You must start with high quality ingredients to arrive at a high quality product, so I recommend the Non-GMO Project Verified Hard Red Spring Wheat Berries from Palouse Brand in Eastern Washington. The wheat they grow for these wheat berries has a high protein content and each bag is field traceable on their website to show location and date of harvest. It’s great to be able to support businesses like this in the pursuit of healthy nutrition.
The hearty, wheaty, sweet flavor of the bread makes dreamy toast for your breakfast scramble or omelette du fromage. It doesn’t have the bitterness of a typical whole-wheat loaf of bread. My favorite new organic, stoneground nut butters are made by Jem in Bend, Oregon and they are great with this homemade bread. I’m partial to the Jem Cinnamon Red Maca Almond Butter. To be honest, I still don’t know what sprouted organic almonds are but it sounds healthy and tastes even better than it sounds.
Later in the day, you could eat a slice of this rustic bread in place of a baguette for a French Melt with marinated mushrooms, spinach salad or small cup of roasted asparagus soup to extend the health benefits. Your future sandwiches and your future self will thank you.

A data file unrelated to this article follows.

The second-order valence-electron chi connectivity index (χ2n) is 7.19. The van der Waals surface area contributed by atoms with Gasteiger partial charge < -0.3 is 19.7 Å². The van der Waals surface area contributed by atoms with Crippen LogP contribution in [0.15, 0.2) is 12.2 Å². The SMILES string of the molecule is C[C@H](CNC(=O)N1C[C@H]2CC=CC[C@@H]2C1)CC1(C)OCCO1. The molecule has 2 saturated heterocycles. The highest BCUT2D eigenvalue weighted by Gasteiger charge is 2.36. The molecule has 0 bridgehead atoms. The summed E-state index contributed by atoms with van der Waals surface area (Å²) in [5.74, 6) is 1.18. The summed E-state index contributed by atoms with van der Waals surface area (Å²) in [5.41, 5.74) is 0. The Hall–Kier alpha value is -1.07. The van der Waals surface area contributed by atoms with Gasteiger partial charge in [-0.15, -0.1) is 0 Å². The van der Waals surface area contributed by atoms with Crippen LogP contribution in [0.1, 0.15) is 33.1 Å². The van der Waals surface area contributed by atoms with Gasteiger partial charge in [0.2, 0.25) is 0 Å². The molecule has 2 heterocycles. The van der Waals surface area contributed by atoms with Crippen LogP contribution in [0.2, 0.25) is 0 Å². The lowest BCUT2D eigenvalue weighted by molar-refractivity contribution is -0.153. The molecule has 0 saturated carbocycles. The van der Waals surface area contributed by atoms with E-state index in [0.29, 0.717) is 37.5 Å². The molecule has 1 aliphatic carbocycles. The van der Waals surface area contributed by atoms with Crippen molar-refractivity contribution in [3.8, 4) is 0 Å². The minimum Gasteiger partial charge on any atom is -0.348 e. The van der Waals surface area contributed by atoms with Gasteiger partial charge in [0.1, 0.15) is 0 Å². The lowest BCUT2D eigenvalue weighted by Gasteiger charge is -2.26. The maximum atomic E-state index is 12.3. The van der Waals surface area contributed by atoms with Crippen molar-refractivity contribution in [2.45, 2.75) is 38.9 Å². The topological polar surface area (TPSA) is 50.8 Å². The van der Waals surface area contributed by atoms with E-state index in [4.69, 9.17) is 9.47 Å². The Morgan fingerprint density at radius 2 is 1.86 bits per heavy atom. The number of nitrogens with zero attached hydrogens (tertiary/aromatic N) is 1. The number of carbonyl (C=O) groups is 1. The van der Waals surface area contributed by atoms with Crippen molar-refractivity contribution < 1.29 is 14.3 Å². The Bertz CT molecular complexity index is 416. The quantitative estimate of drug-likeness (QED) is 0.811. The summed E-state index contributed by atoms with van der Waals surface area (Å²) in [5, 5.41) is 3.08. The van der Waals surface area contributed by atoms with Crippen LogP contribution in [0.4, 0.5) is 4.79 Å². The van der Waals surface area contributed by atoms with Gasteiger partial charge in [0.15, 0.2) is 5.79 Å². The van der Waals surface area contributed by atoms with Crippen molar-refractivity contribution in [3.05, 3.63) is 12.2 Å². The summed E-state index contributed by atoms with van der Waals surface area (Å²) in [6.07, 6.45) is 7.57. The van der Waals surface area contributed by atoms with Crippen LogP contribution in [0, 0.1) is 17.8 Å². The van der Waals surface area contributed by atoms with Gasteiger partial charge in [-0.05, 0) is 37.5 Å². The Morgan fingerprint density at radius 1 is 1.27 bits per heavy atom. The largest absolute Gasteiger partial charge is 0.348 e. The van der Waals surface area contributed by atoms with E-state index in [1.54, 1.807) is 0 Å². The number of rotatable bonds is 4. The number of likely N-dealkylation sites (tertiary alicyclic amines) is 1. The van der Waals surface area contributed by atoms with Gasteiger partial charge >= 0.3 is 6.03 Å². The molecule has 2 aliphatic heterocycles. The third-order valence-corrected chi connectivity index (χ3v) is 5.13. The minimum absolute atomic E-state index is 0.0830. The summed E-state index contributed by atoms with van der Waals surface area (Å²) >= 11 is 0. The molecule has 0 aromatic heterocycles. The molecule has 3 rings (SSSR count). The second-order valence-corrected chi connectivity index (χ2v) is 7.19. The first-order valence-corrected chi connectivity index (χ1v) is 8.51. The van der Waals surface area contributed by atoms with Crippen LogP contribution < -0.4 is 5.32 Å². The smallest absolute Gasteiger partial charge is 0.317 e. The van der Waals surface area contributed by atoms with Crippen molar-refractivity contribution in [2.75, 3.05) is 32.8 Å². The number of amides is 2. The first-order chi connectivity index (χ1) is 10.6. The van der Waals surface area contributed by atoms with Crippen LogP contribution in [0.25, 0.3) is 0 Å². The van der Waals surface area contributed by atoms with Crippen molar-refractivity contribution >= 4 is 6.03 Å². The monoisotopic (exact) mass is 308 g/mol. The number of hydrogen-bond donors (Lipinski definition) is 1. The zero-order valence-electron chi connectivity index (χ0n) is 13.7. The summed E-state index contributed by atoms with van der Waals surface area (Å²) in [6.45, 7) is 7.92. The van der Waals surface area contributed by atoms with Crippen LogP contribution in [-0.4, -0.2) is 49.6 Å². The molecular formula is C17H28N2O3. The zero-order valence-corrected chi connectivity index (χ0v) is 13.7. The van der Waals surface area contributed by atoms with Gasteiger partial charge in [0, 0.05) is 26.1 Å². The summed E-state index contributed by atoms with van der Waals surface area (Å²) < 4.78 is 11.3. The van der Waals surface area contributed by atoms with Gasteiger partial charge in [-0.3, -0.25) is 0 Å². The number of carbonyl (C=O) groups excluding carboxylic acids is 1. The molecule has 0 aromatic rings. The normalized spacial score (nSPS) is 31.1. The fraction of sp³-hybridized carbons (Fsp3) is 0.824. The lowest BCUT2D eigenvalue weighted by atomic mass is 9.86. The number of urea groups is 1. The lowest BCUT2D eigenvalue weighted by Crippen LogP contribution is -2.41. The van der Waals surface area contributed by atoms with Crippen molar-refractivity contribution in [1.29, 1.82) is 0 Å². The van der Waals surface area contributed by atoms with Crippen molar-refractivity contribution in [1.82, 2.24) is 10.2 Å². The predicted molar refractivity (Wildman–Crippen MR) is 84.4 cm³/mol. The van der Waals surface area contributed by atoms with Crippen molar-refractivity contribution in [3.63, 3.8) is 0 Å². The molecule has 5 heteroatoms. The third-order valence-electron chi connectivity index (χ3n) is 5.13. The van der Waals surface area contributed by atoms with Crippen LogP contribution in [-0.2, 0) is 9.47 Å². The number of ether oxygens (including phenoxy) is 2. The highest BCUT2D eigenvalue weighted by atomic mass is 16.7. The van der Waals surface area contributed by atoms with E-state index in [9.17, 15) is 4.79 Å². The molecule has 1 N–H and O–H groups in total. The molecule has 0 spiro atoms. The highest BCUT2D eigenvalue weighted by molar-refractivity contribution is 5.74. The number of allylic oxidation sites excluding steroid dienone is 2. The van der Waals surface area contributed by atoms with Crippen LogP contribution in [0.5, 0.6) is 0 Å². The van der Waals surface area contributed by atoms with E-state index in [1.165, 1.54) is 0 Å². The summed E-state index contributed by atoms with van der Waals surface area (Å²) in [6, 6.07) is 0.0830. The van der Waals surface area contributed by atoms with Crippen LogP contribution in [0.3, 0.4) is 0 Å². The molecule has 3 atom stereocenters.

If you have a specialty banneton (bread proofing basket) you can make artisan loafs like the one in my photo but it isn’t necessary. In fact, you don’t even need a loaf pan to make this bread recipe because you can use a colander and dish towel to proof the loaf. You also don’t need to know specialty baking terminology to follow this recipe (and the upcoming video) and get your own fantastic results but you will need to soak the wheat berries for at least 12 hours. The overnight soak allows you to process them into a fine paste that still gives a wheaty chew to the final loaf. You can use that time to let your sponge develop too. It is recommended to use a KitchenAid stand mixer to make this recipe.